Lactose intolerance is the inability to digest lactose (milk sugar) due to the absence or insufficient amount of digestive enzymes, lactase. This constraint is particularly difficult to manage at dessert since milk, butter, or cream are often part of the ingredients, as also is the case of certain regimens, like Nutrisystem’s. Dr. Catherine Serfaty-Lacrosnière, nutritionist, gives you ways to live without lactose. Chef Lionel Levy Intercontinental in Marseille also offers two dessert recipes for the lactose intolerant.
What milk intolerance?
It is actually an intolerance of milk sugar. Lactose is digested by an enzyme, lactase. Once digested, the lactose splits into two sugar molecules, glucose and galactose, which are then absorbed into the body.
For various reasons, lactase may not be present in sufficient quantities in the intestine and lactose is thus not properly digested. It turns into gas in the colon (that is to say, the large intestine) and signs of intestinal discomfort appear. Conventionally, the person experiences bloating, intestinal pain, and diarrhea.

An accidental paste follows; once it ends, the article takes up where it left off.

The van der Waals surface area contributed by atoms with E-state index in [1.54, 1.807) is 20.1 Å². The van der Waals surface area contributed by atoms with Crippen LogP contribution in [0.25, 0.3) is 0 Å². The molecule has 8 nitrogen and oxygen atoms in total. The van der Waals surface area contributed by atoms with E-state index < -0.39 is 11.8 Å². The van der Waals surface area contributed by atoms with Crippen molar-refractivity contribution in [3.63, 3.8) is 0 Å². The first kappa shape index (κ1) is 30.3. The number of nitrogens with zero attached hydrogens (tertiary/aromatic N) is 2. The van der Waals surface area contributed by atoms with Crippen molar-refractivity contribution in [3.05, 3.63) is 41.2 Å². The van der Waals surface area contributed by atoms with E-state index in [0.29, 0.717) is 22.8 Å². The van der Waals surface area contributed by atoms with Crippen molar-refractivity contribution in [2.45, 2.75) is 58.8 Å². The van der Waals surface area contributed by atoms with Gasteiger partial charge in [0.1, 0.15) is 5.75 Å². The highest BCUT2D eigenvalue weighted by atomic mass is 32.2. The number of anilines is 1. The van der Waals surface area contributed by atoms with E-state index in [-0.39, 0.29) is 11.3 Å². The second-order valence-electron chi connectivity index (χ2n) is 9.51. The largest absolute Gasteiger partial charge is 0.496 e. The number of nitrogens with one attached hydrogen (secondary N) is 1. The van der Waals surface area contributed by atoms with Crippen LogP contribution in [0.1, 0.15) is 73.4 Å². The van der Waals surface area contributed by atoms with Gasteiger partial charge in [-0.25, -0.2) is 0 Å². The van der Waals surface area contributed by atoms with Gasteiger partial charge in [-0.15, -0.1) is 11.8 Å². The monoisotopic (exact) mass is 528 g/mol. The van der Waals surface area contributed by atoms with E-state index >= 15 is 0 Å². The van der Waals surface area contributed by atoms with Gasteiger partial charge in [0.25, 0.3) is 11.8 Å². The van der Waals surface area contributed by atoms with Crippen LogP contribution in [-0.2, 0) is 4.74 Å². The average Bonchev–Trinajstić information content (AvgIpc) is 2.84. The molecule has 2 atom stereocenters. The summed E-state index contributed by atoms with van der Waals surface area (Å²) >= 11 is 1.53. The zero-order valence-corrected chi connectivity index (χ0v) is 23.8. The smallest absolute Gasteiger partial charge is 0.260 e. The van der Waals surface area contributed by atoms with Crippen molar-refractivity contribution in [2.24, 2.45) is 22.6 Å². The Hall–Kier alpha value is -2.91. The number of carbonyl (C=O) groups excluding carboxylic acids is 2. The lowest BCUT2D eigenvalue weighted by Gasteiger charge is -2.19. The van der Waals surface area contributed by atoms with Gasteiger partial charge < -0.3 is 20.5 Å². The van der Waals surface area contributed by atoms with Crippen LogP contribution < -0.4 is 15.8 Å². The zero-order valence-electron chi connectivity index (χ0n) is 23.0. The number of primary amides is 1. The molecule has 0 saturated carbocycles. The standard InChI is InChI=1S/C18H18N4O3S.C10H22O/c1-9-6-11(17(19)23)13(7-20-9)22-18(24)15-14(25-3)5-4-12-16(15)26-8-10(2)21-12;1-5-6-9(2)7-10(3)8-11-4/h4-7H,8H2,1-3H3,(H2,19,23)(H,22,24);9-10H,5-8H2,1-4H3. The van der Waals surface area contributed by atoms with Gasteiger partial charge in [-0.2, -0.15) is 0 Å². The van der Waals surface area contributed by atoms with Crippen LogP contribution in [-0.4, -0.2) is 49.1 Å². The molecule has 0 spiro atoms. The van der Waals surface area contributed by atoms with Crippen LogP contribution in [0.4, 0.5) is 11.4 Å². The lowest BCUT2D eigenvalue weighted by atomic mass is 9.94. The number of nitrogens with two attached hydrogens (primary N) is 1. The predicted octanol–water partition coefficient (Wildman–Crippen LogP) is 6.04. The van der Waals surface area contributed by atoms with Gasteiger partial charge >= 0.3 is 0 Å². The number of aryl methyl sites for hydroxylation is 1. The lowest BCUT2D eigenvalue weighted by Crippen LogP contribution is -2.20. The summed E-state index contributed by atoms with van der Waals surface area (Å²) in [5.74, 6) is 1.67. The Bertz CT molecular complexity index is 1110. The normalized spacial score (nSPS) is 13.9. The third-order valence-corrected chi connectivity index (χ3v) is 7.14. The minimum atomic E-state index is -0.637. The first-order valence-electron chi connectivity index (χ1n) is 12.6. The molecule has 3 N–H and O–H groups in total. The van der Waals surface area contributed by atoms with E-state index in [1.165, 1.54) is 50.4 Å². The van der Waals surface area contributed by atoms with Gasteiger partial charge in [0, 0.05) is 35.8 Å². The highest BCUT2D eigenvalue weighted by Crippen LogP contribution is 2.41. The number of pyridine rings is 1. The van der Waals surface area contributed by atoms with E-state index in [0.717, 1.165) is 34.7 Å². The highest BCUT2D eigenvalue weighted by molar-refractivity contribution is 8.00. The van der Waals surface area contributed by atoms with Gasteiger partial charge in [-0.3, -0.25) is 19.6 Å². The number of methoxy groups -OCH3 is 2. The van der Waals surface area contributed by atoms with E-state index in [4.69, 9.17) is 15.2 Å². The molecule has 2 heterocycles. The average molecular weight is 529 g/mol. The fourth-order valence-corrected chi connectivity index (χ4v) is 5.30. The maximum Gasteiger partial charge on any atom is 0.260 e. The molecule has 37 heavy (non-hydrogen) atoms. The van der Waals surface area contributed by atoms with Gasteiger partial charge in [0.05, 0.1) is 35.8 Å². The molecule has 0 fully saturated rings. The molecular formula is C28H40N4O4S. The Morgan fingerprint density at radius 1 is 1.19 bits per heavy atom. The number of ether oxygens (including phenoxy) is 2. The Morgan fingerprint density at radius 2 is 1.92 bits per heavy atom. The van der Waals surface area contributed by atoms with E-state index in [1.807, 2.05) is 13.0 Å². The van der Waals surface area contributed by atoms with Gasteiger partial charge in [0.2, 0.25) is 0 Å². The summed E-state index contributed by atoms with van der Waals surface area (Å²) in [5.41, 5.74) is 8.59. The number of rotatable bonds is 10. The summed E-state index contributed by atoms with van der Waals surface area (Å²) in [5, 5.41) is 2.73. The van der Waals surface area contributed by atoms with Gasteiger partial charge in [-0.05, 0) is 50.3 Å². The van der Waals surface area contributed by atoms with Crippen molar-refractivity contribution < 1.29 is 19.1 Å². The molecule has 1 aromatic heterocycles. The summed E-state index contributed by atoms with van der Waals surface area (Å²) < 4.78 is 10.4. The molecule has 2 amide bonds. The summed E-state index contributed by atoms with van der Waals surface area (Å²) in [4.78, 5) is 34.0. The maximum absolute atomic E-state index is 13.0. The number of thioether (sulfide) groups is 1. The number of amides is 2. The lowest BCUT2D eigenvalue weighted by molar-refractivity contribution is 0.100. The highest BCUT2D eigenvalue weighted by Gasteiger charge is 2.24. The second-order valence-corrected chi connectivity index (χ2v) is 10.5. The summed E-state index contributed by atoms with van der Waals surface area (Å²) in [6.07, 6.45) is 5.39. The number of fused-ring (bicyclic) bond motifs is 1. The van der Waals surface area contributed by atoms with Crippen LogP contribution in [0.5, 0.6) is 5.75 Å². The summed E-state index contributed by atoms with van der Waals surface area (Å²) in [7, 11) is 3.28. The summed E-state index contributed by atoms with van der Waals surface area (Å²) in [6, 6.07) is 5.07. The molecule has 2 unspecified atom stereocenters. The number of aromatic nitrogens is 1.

Why is lactase insufficient?
Lactase production decreases with age. It is not mentioned, however, whether planned diets like those of Nutrisystem play a role in this. That being said, lactase production is less important to 18-20-year-olds than among infants. In some populations, the decline is even earlier. This is the case in Asia. However, in Scandinavia, we continue to drink milk without problems until late in life. If we do not stop drinking milk, lactase continues to be manufactured in the gut.